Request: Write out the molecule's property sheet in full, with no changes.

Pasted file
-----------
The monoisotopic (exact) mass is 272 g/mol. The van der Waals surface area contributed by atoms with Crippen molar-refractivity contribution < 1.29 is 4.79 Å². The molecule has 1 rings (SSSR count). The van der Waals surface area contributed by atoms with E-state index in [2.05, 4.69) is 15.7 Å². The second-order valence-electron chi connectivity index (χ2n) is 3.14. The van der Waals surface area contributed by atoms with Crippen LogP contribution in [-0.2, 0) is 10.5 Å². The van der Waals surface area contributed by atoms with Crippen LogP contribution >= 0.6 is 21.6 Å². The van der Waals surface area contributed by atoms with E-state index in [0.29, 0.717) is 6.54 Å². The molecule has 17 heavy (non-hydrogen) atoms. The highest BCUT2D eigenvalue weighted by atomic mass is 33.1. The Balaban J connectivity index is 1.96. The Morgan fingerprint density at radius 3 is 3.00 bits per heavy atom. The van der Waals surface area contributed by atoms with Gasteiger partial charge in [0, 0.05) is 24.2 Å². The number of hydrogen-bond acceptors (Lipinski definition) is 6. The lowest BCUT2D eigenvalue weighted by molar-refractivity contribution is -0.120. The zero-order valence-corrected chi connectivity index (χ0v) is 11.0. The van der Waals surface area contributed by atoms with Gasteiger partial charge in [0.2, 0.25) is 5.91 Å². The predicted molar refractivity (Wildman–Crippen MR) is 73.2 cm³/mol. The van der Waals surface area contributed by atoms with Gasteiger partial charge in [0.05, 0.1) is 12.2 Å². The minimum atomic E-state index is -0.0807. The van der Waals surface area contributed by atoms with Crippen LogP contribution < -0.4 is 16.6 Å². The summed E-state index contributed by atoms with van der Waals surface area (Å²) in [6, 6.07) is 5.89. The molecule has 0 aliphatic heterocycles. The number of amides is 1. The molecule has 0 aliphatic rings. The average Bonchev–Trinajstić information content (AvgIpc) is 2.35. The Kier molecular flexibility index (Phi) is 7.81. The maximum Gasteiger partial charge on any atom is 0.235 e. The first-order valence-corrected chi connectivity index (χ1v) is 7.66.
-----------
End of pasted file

The monoisotopic (exact) mass is 272 g/mol. The van der Waals surface area contributed by atoms with Crippen molar-refractivity contribution < 1.29 is 4.79 Å². The molecule has 1 rings (SSSR count). The van der Waals surface area contributed by atoms with E-state index in [2.05, 4.69) is 15.7 Å². The second-order valence-electron chi connectivity index (χ2n) is 3.14. The van der Waals surface area contributed by atoms with Crippen LogP contribution in [-0.2, 0) is 10.5 Å². The van der Waals surface area contributed by atoms with Crippen LogP contribution >= 0.6 is 21.6 Å². The van der Waals surface area contributed by atoms with E-state index in [0.29, 0.717) is 6.54 Å². The molecule has 17 heavy (non-hydrogen) atoms. The highest BCUT2D eigenvalue weighted by atomic mass is 33.1. The Balaban J connectivity index is 1.96. The Morgan fingerprint density at radius 3 is 3.00 bits per heavy atom. The van der Waals surface area contributed by atoms with Gasteiger partial charge in [0, 0.05) is 24.2 Å². The number of hydrogen-bond acceptors (Lipinski definition) is 6. The lowest BCUT2D eigenvalue weighted by molar-refractivity contribution is -0.120. The zero-order valence-corrected chi connectivity index (χ0v) is 11.0. The van der Waals surface area contributed by atoms with Gasteiger partial charge in [0.2, 0.25) is 5.91 Å². The predicted molar refractivity (Wildman–Crippen MR) is 73.2 cm³/mol. The van der Waals surface area contributed by atoms with Gasteiger partial charge in [0.05, 0.1) is 12.2 Å². The minimum atomic E-state index is -0.0807. The van der Waals surface area contributed by atoms with Crippen LogP contribution < -0.4 is 16.6 Å². The summed E-state index contributed by atoms with van der Waals surface area (Å²) in [6, 6.07) is 5.89. The molecule has 0 aliphatic heterocycles. The number of amides is 1. The molecule has 0 aliphatic rings. The average Bonchev–Trinajstić information content (AvgIpc) is 2.35. The Kier molecular flexibility index (Phi) is 7.81. The maximum Gasteiger partial charge on any atom is 0.235 e. The first-order valence-corrected chi connectivity index (χ1v) is 7.66.